I’ve given a great deal of thought to the quality and attribute of humility. I even dedicated a whole chapter to the topic in my up coming book, SHIFT: Indigenous Principles for Corporate Change, as in the Indigenous world humility is one of those attributes that is most highly regarded. In fact it’s considered a prerequisite that in order to become a “Medicine Man” or “Medicine Woman,” that one must first be authentically humble.
In the business world, however, we don’t seem to give much thought to it at all. In fact we celebrate the business moguls who seem to exhibit great levels of aggression and hubris. Case in point, Donald Trump publicly and callously firing people on his show, The Apprentice, and receiving huge ratings for it.
At a minimum we see humility in business as a show of weakness, and even fear the attribute as it may somehow give our competitors the impression that they can steam roll right over us.
Yet, the aspect of humility I’ve been thinking about lately is not so much about what real humility looks like, rather what it does not look like. I’ve been asking myself if real humility means that we shrink from the world or lessen ourselves so that we do not appear to be better than others…and I’ve come to believe that it does not.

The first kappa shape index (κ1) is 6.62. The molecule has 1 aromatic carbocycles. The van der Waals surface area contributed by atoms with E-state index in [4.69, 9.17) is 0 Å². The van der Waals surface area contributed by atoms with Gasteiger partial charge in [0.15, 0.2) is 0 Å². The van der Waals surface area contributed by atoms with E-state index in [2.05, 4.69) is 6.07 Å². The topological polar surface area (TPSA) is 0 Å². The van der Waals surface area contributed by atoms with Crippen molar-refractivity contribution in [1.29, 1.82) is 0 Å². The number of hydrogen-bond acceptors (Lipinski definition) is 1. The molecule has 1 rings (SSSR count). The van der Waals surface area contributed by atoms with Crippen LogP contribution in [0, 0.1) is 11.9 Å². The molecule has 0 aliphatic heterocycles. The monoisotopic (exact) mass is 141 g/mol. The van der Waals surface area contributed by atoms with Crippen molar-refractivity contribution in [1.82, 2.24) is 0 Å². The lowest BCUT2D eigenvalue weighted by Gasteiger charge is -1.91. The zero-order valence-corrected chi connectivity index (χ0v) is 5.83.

If I lessen myself, which is to say that rather than expressing myself to the fullest potential of who I am I show smallness, or smaller-than-ness, then I am not helping others to see what their fullest potential of self-expression is.
Surely if Glenn can do it, you can. Right?
The awareness I’ve come to is that expressing myself in the world to the fullest of my potential does not have to diminish others, in fact it can help build them up, encourage them to strive for more, and see themselves in a much grander light.
What I think is crystal clear, is that if I express myself fully in such a way that I project myself as better than others, then I am clearly expressing an attribute that is the opposite of humility. Therefore, the essence of humility is not how large we live our lives, rather the way in which we project ourselves in relation to others. If I see myself above others I am clearly in ego. If I express myself as less than, then I am shrinking for the appearance of humility, but since I’m motivated by my appearance it’s still a form of ego.
That leaves the third option, which is to express myself fully in the world while projecting an intention and vibration of equal-ness to all others. The take away is for us all to be fully who we are in the world, to express our authentic selves, and to simultaneously honor the authentic self-expressions of everyone else.